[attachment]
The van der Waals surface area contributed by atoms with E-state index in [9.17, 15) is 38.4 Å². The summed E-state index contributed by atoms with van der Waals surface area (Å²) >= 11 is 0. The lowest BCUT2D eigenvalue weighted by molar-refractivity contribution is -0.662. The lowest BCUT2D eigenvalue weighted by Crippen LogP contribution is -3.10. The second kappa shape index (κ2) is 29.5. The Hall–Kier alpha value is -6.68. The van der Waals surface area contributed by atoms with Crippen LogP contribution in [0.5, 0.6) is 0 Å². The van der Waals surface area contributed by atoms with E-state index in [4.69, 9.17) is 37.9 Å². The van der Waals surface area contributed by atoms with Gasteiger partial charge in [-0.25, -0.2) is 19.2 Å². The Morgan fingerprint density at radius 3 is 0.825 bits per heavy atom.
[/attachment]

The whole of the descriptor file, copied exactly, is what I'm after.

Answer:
The van der Waals surface area contributed by atoms with E-state index in [9.17, 15) is 38.4 Å². The summed E-state index contributed by atoms with van der Waals surface area (Å²) >= 11 is 0. The lowest BCUT2D eigenvalue weighted by molar-refractivity contribution is -0.662. The lowest BCUT2D eigenvalue weighted by Crippen LogP contribution is -3.10. The second kappa shape index (κ2) is 29.5. The Hall–Kier alpha value is -6.68. The van der Waals surface area contributed by atoms with Crippen LogP contribution in [0.5, 0.6) is 0 Å². The van der Waals surface area contributed by atoms with E-state index in [4.69, 9.17) is 37.9 Å². The van der Waals surface area contributed by atoms with Gasteiger partial charge in [-0.25, -0.2) is 19.2 Å². The Morgan fingerprint density at radius 3 is 0.825 bits per heavy atom.